Lots of media coverage in the last few days concerning the efforts of a research team from Utah and their remarkable work to remove a nine tone block of mixed mudstone and sandstone that may contain the fossilised remains of a pack of Utahraptors from an isolated Mesa located in the Arches National Park (eastern Utah).  The block is believed to represent what is known as a “predator trap” and it may contain the fossilised remains of six Utahraptors, a fleet-footed, feathery hunter, related to the Velociraptor of Mongolia, but much, much bigger.  If the sandstone/mudstone block can be prepared, then palaeontologists will be able to gain further information about the growth habits (ontogeny) of these Theropod dinosaurs.  It may be difficult to ascertain whether the fossils represent a pack of dinosaurs that perished together, or whether the concretion represents the demise of a number of dinosaurs over a prolonged period, i.e. individual dinosaurs becoming fatally trapped rather than the whole group succumbing together.

The Fearsome Utahraptor ostrummaysorum

Utahraptor is the largest genus of Dromaeosaur described to date.  Although regarded by many scientists as being the “Arnold Schwarzenegger” of this particular type of meat-eating dinosaur, it was very typical of the group.  It was a fast running, bipedal predator and most likely feathered.  Adults reached lengths of around five and a half metres with a skull length in excess of fifty-five centimetres.  The sickle-shaped second toe claw was up to thirty-eight centimetres long and like other “raptors”, palaeontologists have postulated that Utahraptor could lift up its sickle claw whilst running, with toes three and four bearing the weight of the animal.  Utahraptor was named and described in 1993, one of the scientists involved in the formal scientific description was James Kirkland. James Kirkland, now one of the best known American palaeontologists, was leading a field trip involving University of Utah students back in 2001, when the first dinosaur bone, a leg bone was found indicating that a site on a 240 metre high Mesa in the Arches National Park, might yield an exciting dinosaur discovery.

The Location of the Utahraptor Fossils

The inset shows a close up of the nine tonne boulder in situ.

The inset shows a close up of the nine tonne boulder in situ.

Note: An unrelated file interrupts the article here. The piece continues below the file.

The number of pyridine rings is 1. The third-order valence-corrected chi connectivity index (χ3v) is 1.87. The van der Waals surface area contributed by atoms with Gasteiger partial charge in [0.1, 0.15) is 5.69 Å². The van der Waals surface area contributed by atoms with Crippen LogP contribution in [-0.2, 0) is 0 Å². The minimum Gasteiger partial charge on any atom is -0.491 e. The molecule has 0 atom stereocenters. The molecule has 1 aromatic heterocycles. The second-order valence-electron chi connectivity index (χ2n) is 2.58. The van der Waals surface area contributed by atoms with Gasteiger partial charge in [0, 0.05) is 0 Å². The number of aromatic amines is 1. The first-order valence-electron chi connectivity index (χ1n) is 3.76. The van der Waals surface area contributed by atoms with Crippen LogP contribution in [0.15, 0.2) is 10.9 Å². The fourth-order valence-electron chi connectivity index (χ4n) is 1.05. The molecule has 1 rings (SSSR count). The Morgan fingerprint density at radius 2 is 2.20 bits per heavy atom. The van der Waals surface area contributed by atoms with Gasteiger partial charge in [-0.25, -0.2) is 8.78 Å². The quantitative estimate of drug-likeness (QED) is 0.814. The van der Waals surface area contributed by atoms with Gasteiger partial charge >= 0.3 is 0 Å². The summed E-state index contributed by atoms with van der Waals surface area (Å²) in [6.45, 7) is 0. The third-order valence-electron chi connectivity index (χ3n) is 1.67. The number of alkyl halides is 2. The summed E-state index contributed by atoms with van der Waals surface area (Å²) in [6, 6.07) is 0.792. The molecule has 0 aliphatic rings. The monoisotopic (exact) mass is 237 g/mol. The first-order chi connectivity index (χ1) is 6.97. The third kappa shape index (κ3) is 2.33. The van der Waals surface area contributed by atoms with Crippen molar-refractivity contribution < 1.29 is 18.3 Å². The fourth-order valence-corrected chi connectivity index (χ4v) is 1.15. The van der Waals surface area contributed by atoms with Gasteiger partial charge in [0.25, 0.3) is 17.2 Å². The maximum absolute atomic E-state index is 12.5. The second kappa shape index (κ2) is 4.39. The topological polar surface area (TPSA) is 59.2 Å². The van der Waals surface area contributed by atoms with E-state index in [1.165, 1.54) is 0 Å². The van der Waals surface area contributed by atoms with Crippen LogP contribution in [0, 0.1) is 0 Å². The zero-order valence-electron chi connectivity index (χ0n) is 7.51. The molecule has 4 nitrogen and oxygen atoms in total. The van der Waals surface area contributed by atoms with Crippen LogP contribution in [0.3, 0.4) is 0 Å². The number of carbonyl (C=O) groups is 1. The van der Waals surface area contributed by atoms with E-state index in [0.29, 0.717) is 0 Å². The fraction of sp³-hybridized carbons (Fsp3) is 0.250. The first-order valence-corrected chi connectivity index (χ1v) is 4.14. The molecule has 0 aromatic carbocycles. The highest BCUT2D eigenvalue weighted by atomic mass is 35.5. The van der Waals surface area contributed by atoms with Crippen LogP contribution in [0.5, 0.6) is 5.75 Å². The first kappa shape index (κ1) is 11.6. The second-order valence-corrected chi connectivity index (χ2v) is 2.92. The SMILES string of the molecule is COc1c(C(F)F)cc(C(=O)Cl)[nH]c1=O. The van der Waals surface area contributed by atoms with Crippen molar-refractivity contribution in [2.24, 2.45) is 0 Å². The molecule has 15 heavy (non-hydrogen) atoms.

Picture Credit: James Kirkland/St. George News

The inset and the red arrow indicates the location of the fossil find on the Mesa which is managed by the U.S National Parks Service.  Removing fossils from such locations is prohibited without special permits issued by the Government.

An Illustration of a Fearsome Utahraptor

Speedy, dinosaur hunters

Speedy, dinosaur hunters

Picture Credit: Everything Dinosaur

Further expeditions to the site, indicated that this was something special.  Back in 2004, it was confirmed that there was a mass of disarticulated and associated fossil bones preserved and over the last decade or so, the on-going investigation led scientists to believe that the best option was to remove the majority of the fossils in one massive block.  The excavation culminated in the removal of an 18,200 lb mass of boulders, carefully protected by burlap and plaster.  It was a tricky job negotiating the steep slopes of the Mesa but after heavy plant was brought in the huge rock was loaded onto a low loader for transportation to the Utah Department of Natural Resources (Salt Lake City).

One of the Utahraptor Jawbones Found at the Site

Slab and counter slab.

Slab and counter slab.

Picture Credit: James Kirkland/St. George News

Commenting on the fossils, which may represent at least six different aged Utahraptors, James Kirkland (Adjunct Associate Professor, University of Utah) stated:

“We realised all the raptors were intertwined.  As we tried to separate the bones from the ground, we kept running into more skeletons.  We ended up with a giant mass.”

Amongst the fossil material listed so far is a nearly two foot long adult skull, along with elements from a baby Utahraptor’s ten centimetre long skull.  These fossils will help scientists to work out how these animals changed as they grew and developed.  This discovery, part of an extremely rich fossil heritage from the American State has been described as a “Rosetta stone of dinosaur fossil hunting for Utah.”

A Predator Trap?

In conjunction with the Utahraptor remains, scientists have uncovered fragmentary fossils of a herbivorous iguanodontid.  It has been proposed that the stench of the rotting carcase of the herbivore attracted the predators who were hoping to scavenge on the rotting corpse.  However, these creatures too, become stuck in what was effectively quicksand and what killed them helped preserve their bodily remains.  Predator traps occur when large number of meat-eaters congregate around the corpse of a prey animal that has become stuck in mud or quicksand.  A number of predator traps are known from the fossil record, the Early Cretaceous tyrannosaurid Guanlong has been associated with a predator trap, the tar pits at La Brea (Los Angeles), are effectively one huge predator trap, they still catch out unwary birds and small mammals today.

To read an article about how scientists think large dinosaur footprints could have proved deadly for smaller animals: Did Dinosaur Footprints Trap Small Animals?

Commenting on the Utahraptor fossil discovery, a spokesperson for Everything Dinosaur stated:

“These fossils represent a remarkable opportunity for palaeontologists to learn about one of the most formidable predators of the Cretaceous.  Around 120 million years ago, this part of what is now the desert of Utah, was covered in a series of large and often seasonal lakes.  As the water evaporated over the long, dry season, so herbivorous dinosaurs would run the risk of getting stuck in the mud and soft sand on the shore.  With water seeping away from such sites, quicksand was quickly formed and these would ensnare unwary dinosaurs.  It will be difficult for the scientists to state with any degree of certainty whether or not this fossil site provides evidence of pack behaviour in  Dromaeosaurs, but we suspect that the debate over this type of dinosaur behaviour, already inferred by other fossil finds, will come to fore once more.”